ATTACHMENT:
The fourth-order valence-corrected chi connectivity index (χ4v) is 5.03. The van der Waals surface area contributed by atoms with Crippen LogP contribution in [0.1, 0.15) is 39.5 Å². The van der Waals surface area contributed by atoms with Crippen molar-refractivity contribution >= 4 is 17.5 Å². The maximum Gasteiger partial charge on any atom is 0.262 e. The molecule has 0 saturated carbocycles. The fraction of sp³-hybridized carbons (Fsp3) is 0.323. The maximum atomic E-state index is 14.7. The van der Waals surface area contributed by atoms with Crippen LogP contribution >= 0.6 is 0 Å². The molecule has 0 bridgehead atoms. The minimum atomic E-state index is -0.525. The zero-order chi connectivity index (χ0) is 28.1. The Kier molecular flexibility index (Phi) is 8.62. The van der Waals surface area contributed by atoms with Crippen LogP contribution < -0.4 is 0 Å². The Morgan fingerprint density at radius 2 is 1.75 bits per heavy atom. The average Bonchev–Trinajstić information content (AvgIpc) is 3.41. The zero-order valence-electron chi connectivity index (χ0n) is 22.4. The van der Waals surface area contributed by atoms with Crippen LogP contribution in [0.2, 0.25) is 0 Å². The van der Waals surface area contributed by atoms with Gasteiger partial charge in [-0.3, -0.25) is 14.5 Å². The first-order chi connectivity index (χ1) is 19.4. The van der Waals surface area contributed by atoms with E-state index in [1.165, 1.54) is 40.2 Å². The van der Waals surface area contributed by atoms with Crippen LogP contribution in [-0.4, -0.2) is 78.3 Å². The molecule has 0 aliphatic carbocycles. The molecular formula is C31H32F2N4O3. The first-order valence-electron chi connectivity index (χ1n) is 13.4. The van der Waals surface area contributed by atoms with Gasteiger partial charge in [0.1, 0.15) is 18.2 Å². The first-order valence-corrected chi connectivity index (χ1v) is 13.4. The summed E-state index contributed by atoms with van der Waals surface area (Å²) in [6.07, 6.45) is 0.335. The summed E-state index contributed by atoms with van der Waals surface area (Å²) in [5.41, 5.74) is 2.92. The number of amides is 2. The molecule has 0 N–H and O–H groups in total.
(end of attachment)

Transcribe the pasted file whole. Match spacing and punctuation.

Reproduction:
The fourth-order valence-corrected chi connectivity index (χ4v) is 5.03. The van der Waals surface area contributed by atoms with Crippen LogP contribution in [0.1, 0.15) is 39.5 Å². The van der Waals surface area contributed by atoms with Crippen molar-refractivity contribution >= 4 is 17.5 Å². The maximum Gasteiger partial charge on any atom is 0.262 e. The molecule has 0 saturated carbocycles. The fraction of sp³-hybridized carbons (Fsp3) is 0.323. The maximum atomic E-state index is 14.7. The van der Waals surface area contributed by atoms with Crippen LogP contribution >= 0.6 is 0 Å². The molecule has 0 bridgehead atoms. The minimum atomic E-state index is -0.525. The zero-order chi connectivity index (χ0) is 28.1. The Kier molecular flexibility index (Phi) is 8.62. The van der Waals surface area contributed by atoms with Crippen LogP contribution < -0.4 is 0 Å². The Morgan fingerprint density at radius 2 is 1.75 bits per heavy atom. The average Bonchev–Trinajstić information content (AvgIpc) is 3.41. The zero-order valence-electron chi connectivity index (χ0n) is 22.4. The van der Waals surface area contributed by atoms with Crippen LogP contribution in [0.2, 0.25) is 0 Å². The van der Waals surface area contributed by atoms with Gasteiger partial charge in [-0.3, -0.25) is 14.5 Å². The first-order chi connectivity index (χ1) is 19.4. The van der Waals surface area contributed by atoms with E-state index in [1.165, 1.54) is 40.2 Å². The van der Waals surface area contributed by atoms with Crippen LogP contribution in [-0.4, -0.2) is 78.3 Å². The molecule has 0 aliphatic carbocycles. The molecular formula is C31H32F2N4O3. The first-order valence-electron chi connectivity index (χ1n) is 13.4. The van der Waals surface area contributed by atoms with Gasteiger partial charge in [0.1, 0.15) is 18.2 Å². The first-order valence-corrected chi connectivity index (χ1v) is 13.4. The summed E-state index contributed by atoms with van der Waals surface area (Å²) in [6.07, 6.45) is 0.335. The summed E-state index contributed by atoms with van der Waals surface area (Å²) in [5.41, 5.74) is 2.92. The number of amides is 2. The molecule has 0 N–H and O–H groups in total.